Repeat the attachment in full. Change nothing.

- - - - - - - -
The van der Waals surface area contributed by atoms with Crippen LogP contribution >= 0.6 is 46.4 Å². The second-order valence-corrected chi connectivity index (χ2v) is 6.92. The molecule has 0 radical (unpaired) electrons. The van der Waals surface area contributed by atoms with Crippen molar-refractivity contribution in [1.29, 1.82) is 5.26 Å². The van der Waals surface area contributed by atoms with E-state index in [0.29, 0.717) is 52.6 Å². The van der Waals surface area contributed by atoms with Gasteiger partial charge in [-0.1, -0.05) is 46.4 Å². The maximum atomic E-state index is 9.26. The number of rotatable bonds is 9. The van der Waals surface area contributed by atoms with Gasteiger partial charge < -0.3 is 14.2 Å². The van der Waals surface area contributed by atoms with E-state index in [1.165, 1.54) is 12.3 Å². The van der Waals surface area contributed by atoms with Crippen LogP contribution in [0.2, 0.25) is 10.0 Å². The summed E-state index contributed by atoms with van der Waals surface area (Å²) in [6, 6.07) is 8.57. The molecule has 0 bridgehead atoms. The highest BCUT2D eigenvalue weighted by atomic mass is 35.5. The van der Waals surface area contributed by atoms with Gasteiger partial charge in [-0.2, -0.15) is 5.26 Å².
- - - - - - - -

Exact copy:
The van der Waals surface area contributed by atoms with Crippen LogP contribution >= 0.6 is 46.4 Å². The second-order valence-corrected chi connectivity index (χ2v) is 6.92. The molecule has 0 radical (unpaired) electrons. The van der Waals surface area contributed by atoms with Crippen molar-refractivity contribution in [1.29, 1.82) is 5.26 Å². The van der Waals surface area contributed by atoms with E-state index in [0.29, 0.717) is 52.6 Å². The van der Waals surface area contributed by atoms with Gasteiger partial charge in [-0.1, -0.05) is 46.4 Å². The maximum atomic E-state index is 9.26. The number of rotatable bonds is 9. The van der Waals surface area contributed by atoms with Gasteiger partial charge < -0.3 is 14.2 Å². The van der Waals surface area contributed by atoms with E-state index in [1.165, 1.54) is 12.3 Å². The van der Waals surface area contributed by atoms with Crippen LogP contribution in [0.2, 0.25) is 10.0 Å². The summed E-state index contributed by atoms with van der Waals surface area (Å²) in [6, 6.07) is 8.57. The molecule has 0 bridgehead atoms. The highest BCUT2D eigenvalue weighted by atomic mass is 35.5. The van der Waals surface area contributed by atoms with Gasteiger partial charge in [-0.2, -0.15) is 5.26 Å².